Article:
Texas Instruments exits consumer phones, lays off 1,700

TI is leaving the consumer smartphone business. And it won't participate in the consumer tablet market anymore.

Brooke Crothers Former CNET contributor
Brooke Crothers writes about mobile computer systems, including laptops, tablets, smartphones: how they define the computing experience and the hardware that makes them tick. He has served as an editor at large at CNET News and a contributing reporter to The New York Times' Bits and Technology sections. His interest in things small began when living in Tokyo in a very small apartment for a very long time.
Brooke Crothers
TI's OMAP processors had been used in Motorola Droid phones and Amazon Kindle Fire tablets.
TI's OMAP processors had been used in Motorola Droid phones and Amazon Kindle Fire tablets. Texas Instruments

Texas Instruments is officially getting out of the consumer smartphone business, as major phone suppliers like Apple turn to internal chip designs.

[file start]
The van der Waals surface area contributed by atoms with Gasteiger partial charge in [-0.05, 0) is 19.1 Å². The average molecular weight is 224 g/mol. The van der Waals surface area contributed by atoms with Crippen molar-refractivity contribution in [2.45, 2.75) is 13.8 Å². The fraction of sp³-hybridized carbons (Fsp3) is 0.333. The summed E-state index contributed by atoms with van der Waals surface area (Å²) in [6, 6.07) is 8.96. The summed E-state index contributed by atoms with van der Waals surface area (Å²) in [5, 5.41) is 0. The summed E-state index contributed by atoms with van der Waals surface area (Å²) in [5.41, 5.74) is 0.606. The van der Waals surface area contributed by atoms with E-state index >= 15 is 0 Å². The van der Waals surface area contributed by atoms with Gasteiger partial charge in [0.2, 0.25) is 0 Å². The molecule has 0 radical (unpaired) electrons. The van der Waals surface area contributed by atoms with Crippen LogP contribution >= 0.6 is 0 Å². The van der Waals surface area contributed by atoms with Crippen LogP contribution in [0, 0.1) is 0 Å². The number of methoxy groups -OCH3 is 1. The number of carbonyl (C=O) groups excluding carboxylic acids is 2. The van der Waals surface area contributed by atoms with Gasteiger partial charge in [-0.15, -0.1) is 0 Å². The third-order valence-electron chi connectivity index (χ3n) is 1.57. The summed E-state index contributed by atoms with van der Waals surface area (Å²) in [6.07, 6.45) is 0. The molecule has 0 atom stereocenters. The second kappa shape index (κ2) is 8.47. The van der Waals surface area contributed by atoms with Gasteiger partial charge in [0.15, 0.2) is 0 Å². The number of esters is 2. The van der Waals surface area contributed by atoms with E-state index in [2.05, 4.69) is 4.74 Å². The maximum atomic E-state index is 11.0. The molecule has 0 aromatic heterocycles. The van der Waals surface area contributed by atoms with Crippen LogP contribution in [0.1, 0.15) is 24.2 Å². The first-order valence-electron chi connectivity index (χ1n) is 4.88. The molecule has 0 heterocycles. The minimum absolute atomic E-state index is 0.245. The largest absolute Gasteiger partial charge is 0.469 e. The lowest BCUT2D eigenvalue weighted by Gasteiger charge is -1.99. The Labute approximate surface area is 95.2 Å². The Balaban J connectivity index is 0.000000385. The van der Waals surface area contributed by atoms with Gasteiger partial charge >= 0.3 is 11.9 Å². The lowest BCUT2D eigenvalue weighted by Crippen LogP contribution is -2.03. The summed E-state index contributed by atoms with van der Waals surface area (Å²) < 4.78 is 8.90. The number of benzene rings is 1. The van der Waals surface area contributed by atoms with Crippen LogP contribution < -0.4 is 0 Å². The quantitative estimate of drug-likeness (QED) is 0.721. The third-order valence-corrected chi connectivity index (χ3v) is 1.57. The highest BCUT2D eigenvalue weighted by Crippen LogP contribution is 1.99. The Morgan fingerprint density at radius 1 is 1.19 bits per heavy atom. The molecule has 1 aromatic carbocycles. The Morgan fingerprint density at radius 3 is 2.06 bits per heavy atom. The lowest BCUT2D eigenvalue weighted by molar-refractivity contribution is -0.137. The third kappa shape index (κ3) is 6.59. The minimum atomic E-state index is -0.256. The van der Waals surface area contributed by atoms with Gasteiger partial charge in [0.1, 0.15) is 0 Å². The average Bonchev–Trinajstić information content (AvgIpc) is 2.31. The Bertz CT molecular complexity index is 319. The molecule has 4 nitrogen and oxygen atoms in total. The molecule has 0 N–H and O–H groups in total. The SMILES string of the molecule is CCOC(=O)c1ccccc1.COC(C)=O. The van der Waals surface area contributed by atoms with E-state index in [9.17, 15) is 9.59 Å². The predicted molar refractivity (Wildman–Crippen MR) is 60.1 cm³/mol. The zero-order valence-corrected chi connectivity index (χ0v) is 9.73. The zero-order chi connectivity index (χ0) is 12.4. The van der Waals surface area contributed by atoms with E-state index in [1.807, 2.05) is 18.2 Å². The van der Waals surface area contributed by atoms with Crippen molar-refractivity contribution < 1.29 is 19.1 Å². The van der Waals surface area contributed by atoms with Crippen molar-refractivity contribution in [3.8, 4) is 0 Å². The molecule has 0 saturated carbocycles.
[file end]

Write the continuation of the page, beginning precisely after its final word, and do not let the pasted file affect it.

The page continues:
"TI...will reduce costs and focus investments in its wireless business on embedded markets with greater potential for sustainable growth. Cost reductions include the elimination of about 1,700 jobs worldwide," TI said in a statement today.

While TI didn't mention any names, one of the most telling statements alluded to companies that are now designing their own chips. That would include Apple, which designs processors for its iPhone.

"Large customers are increasingly developing their own custom chips," TI cited as a reason to focus on embedded applications "with long life cycles."

Embedded systems include automative and industrial device markets.

At one time, Texas Instruments OMAP processors had been a mainstay in Motorola Droid phones and Amazon's Kindle Fire. And OMAP chips even made their way into Samsung's Galaxy Tab 2, among other tablets.

Its chips were also slated to appear in Windows RT tablets from vendors like Toshiba.